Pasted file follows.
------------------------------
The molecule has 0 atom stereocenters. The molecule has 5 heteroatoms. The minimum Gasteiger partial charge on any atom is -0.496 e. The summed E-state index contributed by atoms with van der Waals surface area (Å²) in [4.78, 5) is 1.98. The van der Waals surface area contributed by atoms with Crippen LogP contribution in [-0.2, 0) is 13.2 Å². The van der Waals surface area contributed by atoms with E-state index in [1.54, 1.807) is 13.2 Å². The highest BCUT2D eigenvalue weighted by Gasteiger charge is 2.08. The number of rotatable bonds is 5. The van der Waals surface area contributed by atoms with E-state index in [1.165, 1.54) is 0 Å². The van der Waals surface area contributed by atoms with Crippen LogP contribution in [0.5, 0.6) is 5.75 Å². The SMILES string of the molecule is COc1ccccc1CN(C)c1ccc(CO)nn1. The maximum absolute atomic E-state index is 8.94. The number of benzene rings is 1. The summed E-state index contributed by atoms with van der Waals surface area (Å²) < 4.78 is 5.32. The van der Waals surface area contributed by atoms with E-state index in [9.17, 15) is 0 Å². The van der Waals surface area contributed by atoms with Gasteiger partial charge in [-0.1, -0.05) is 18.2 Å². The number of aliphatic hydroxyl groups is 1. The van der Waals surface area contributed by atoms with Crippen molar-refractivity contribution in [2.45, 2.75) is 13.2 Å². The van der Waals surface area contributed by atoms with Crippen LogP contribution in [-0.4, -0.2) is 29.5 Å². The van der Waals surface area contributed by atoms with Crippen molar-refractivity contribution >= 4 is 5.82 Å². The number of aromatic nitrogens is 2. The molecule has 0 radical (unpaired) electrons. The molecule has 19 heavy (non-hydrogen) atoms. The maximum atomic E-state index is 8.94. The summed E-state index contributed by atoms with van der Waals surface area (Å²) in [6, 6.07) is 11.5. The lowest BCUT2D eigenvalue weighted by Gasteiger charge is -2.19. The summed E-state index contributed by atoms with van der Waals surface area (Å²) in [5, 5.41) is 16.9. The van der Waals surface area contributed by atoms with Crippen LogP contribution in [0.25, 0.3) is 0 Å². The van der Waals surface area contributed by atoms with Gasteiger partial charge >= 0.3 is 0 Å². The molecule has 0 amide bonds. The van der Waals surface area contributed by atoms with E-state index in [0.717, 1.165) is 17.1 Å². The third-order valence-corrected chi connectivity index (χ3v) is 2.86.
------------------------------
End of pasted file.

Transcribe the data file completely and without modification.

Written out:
The molecule has 0 atom stereocenters. The molecule has 5 heteroatoms. The minimum Gasteiger partial charge on any atom is -0.496 e. The summed E-state index contributed by atoms with van der Waals surface area (Å²) in [4.78, 5) is 1.98. The van der Waals surface area contributed by atoms with Crippen LogP contribution in [-0.2, 0) is 13.2 Å². The van der Waals surface area contributed by atoms with E-state index in [1.54, 1.807) is 13.2 Å². The highest BCUT2D eigenvalue weighted by Gasteiger charge is 2.08. The number of rotatable bonds is 5. The van der Waals surface area contributed by atoms with E-state index in [1.165, 1.54) is 0 Å². The van der Waals surface area contributed by atoms with Crippen LogP contribution in [0.5, 0.6) is 5.75 Å². The SMILES string of the molecule is COc1ccccc1CN(C)c1ccc(CO)nn1. The maximum absolute atomic E-state index is 8.94. The number of benzene rings is 1. The summed E-state index contributed by atoms with van der Waals surface area (Å²) < 4.78 is 5.32. The van der Waals surface area contributed by atoms with E-state index in [9.17, 15) is 0 Å². The van der Waals surface area contributed by atoms with Gasteiger partial charge in [-0.1, -0.05) is 18.2 Å². The number of aliphatic hydroxyl groups is 1. The van der Waals surface area contributed by atoms with Crippen molar-refractivity contribution in [2.45, 2.75) is 13.2 Å². The van der Waals surface area contributed by atoms with Crippen LogP contribution in [-0.4, -0.2) is 29.5 Å². The van der Waals surface area contributed by atoms with Crippen molar-refractivity contribution >= 4 is 5.82 Å². The number of aromatic nitrogens is 2. The molecule has 0 radical (unpaired) electrons. The molecule has 19 heavy (non-hydrogen) atoms. The maximum atomic E-state index is 8.94. The summed E-state index contributed by atoms with van der Waals surface area (Å²) in [6, 6.07) is 11.5. The lowest BCUT2D eigenvalue weighted by Gasteiger charge is -2.19. The summed E-state index contributed by atoms with van der Waals surface area (Å²) in [5, 5.41) is 16.9. The van der Waals surface area contributed by atoms with Crippen LogP contribution in [0.25, 0.3) is 0 Å². The van der Waals surface area contributed by atoms with Gasteiger partial charge >= 0.3 is 0 Å². The molecule has 0 amide bonds. The van der Waals surface area contributed by atoms with E-state index in [0.717, 1.165) is 17.1 Å². The third-order valence-corrected chi connectivity index (χ3v) is 2.86.